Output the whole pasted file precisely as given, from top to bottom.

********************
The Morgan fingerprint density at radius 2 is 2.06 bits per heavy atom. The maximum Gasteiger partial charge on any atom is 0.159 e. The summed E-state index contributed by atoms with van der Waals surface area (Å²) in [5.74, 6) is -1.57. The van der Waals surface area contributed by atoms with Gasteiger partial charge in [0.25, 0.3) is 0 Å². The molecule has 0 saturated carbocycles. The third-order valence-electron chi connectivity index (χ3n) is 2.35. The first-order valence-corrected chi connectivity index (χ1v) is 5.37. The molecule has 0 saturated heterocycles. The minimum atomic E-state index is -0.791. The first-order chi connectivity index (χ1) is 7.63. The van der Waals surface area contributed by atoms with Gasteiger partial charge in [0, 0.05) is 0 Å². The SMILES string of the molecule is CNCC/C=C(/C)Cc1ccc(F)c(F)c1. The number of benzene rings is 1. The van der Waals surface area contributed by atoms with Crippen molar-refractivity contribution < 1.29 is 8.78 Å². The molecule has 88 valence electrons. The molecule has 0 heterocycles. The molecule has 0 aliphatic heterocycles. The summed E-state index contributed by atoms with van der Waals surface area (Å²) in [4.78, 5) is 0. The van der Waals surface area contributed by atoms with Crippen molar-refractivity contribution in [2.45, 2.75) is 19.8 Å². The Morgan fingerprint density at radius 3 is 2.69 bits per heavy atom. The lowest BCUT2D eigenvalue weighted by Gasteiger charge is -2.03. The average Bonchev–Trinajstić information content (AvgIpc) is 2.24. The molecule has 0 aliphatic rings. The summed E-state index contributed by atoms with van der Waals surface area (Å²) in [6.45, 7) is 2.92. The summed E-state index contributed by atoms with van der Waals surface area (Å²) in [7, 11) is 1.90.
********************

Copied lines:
The Morgan fingerprint density at radius 2 is 2.06 bits per heavy atom. The maximum Gasteiger partial charge on any atom is 0.159 e. The summed E-state index contributed by atoms with van der Waals surface area (Å²) in [5.74, 6) is -1.57. The van der Waals surface area contributed by atoms with Gasteiger partial charge in [0.25, 0.3) is 0 Å². The molecule has 0 saturated carbocycles. The third-order valence-electron chi connectivity index (χ3n) is 2.35. The first-order valence-corrected chi connectivity index (χ1v) is 5.37. The molecule has 0 saturated heterocycles. The minimum atomic E-state index is -0.791. The first-order chi connectivity index (χ1) is 7.63. The van der Waals surface area contributed by atoms with Gasteiger partial charge in [0, 0.05) is 0 Å². The SMILES string of the molecule is CNCC/C=C(/C)Cc1ccc(F)c(F)c1. The number of benzene rings is 1. The van der Waals surface area contributed by atoms with Crippen molar-refractivity contribution < 1.29 is 8.78 Å². The molecule has 88 valence electrons. The molecule has 0 heterocycles. The molecule has 0 aliphatic heterocycles. The summed E-state index contributed by atoms with van der Waals surface area (Å²) in [4.78, 5) is 0. The van der Waals surface area contributed by atoms with Crippen molar-refractivity contribution in [2.45, 2.75) is 19.8 Å². The Morgan fingerprint density at radius 3 is 2.69 bits per heavy atom. The lowest BCUT2D eigenvalue weighted by Gasteiger charge is -2.03. The average Bonchev–Trinajstić information content (AvgIpc) is 2.24. The molecule has 0 aliphatic rings. The summed E-state index contributed by atoms with van der Waals surface area (Å²) in [6.45, 7) is 2.92. The summed E-state index contributed by atoms with van der Waals surface area (Å²) in [7, 11) is 1.90.